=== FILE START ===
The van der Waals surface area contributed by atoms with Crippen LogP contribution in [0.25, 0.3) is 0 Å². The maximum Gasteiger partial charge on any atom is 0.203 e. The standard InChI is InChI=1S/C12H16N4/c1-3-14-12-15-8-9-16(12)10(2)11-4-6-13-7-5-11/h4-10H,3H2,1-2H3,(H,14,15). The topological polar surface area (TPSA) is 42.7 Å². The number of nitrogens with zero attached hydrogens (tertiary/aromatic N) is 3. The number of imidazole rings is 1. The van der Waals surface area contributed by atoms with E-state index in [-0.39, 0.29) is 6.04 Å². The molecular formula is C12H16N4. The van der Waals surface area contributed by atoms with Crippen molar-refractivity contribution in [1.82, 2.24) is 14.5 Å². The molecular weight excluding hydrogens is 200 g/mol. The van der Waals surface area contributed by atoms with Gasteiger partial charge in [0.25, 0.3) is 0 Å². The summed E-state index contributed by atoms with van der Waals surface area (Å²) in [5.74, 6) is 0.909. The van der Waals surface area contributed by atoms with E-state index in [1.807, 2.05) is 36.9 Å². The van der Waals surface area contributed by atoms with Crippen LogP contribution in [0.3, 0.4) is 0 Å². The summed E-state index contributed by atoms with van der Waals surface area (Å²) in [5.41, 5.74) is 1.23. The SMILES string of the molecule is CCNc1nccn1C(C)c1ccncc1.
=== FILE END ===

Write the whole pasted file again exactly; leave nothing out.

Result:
The van der Waals surface area contributed by atoms with Crippen LogP contribution in [0.25, 0.3) is 0 Å². The maximum Gasteiger partial charge on any atom is 0.203 e. The standard InChI is InChI=1S/C12H16N4/c1-3-14-12-15-8-9-16(12)10(2)11-4-6-13-7-5-11/h4-10H,3H2,1-2H3,(H,14,15). The topological polar surface area (TPSA) is 42.7 Å². The number of nitrogens with zero attached hydrogens (tertiary/aromatic N) is 3. The number of imidazole rings is 1. The van der Waals surface area contributed by atoms with E-state index in [-0.39, 0.29) is 6.04 Å². The molecular formula is C12H16N4. The van der Waals surface area contributed by atoms with Crippen molar-refractivity contribution in [1.82, 2.24) is 14.5 Å². The molecular weight excluding hydrogens is 200 g/mol. The van der Waals surface area contributed by atoms with Gasteiger partial charge in [0.25, 0.3) is 0 Å². The summed E-state index contributed by atoms with van der Waals surface area (Å²) in [5.74, 6) is 0.909. The van der Waals surface area contributed by atoms with E-state index in [1.807, 2.05) is 36.9 Å². The van der Waals surface area contributed by atoms with Crippen LogP contribution in [0.3, 0.4) is 0 Å². The summed E-state index contributed by atoms with van der Waals surface area (Å²) in [5.41, 5.74) is 1.23. The SMILES string of the molecule is CCNc1nccn1C(C)c1ccncc1.